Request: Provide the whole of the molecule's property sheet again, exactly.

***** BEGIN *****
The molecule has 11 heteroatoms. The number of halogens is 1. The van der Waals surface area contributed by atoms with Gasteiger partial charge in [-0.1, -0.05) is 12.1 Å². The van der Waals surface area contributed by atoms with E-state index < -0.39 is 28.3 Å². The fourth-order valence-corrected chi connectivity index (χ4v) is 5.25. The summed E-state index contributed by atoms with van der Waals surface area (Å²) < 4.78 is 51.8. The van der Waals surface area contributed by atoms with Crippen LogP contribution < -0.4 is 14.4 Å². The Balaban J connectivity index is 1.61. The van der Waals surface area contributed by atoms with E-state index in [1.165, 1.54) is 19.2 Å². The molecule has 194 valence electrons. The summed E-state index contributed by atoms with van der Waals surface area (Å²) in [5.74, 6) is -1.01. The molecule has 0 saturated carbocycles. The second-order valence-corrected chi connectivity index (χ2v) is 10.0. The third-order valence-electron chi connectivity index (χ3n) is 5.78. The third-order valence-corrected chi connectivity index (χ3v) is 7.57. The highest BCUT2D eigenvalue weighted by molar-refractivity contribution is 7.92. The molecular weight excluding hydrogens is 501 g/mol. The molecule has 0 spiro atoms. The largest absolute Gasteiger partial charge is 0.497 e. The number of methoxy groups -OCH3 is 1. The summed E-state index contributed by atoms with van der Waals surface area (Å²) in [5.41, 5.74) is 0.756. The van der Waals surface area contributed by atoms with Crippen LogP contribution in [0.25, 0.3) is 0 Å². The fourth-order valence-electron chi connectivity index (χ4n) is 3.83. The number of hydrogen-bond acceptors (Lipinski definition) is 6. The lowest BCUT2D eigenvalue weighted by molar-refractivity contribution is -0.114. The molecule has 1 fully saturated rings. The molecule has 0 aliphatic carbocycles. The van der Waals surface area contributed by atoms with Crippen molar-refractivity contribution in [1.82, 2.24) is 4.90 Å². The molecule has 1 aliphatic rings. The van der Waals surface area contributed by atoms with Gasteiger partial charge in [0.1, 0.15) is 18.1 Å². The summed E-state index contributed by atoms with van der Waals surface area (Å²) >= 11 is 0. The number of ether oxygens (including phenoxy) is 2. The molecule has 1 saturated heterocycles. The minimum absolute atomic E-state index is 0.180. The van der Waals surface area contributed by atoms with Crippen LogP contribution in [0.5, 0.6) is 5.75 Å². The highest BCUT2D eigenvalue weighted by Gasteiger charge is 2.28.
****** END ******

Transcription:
The molecule has 11 heteroatoms. The number of halogens is 1. The van der Waals surface area contributed by atoms with Gasteiger partial charge in [-0.1, -0.05) is 12.1 Å². The van der Waals surface area contributed by atoms with E-state index < -0.39 is 28.3 Å². The fourth-order valence-corrected chi connectivity index (χ4v) is 5.25. The summed E-state index contributed by atoms with van der Waals surface area (Å²) < 4.78 is 51.8. The van der Waals surface area contributed by atoms with Crippen LogP contribution < -0.4 is 14.4 Å². The Balaban J connectivity index is 1.61. The van der Waals surface area contributed by atoms with E-state index in [1.165, 1.54) is 19.2 Å². The molecule has 194 valence electrons. The summed E-state index contributed by atoms with van der Waals surface area (Å²) in [5.74, 6) is -1.01. The molecule has 0 saturated carbocycles. The second-order valence-corrected chi connectivity index (χ2v) is 10.0. The third-order valence-electron chi connectivity index (χ3n) is 5.78. The third-order valence-corrected chi connectivity index (χ3v) is 7.57. The highest BCUT2D eigenvalue weighted by molar-refractivity contribution is 7.92. The molecular weight excluding hydrogens is 501 g/mol. The molecule has 0 spiro atoms. The largest absolute Gasteiger partial charge is 0.497 e. The number of methoxy groups -OCH3 is 1. The summed E-state index contributed by atoms with van der Waals surface area (Å²) in [5.41, 5.74) is 0.756. The van der Waals surface area contributed by atoms with Crippen LogP contribution in [0.25, 0.3) is 0 Å². The fourth-order valence-electron chi connectivity index (χ4n) is 3.83. The number of hydrogen-bond acceptors (Lipinski definition) is 6. The lowest BCUT2D eigenvalue weighted by molar-refractivity contribution is -0.114. The molecule has 1 fully saturated rings. The molecule has 0 aliphatic carbocycles. The van der Waals surface area contributed by atoms with Crippen molar-refractivity contribution in [1.82, 2.24) is 4.90 Å². The molecule has 1 aliphatic rings. The van der Waals surface area contributed by atoms with Gasteiger partial charge in [0.1, 0.15) is 18.1 Å². The summed E-state index contributed by atoms with van der Waals surface area (Å²) >= 11 is 0. The number of ether oxygens (including phenoxy) is 2. The molecule has 1 saturated heterocycles. The minimum absolute atomic E-state index is 0.180. The van der Waals surface area contributed by atoms with Crippen LogP contribution in [0.5, 0.6) is 5.75 Å². The highest BCUT2D eigenvalue weighted by Gasteiger charge is 2.28.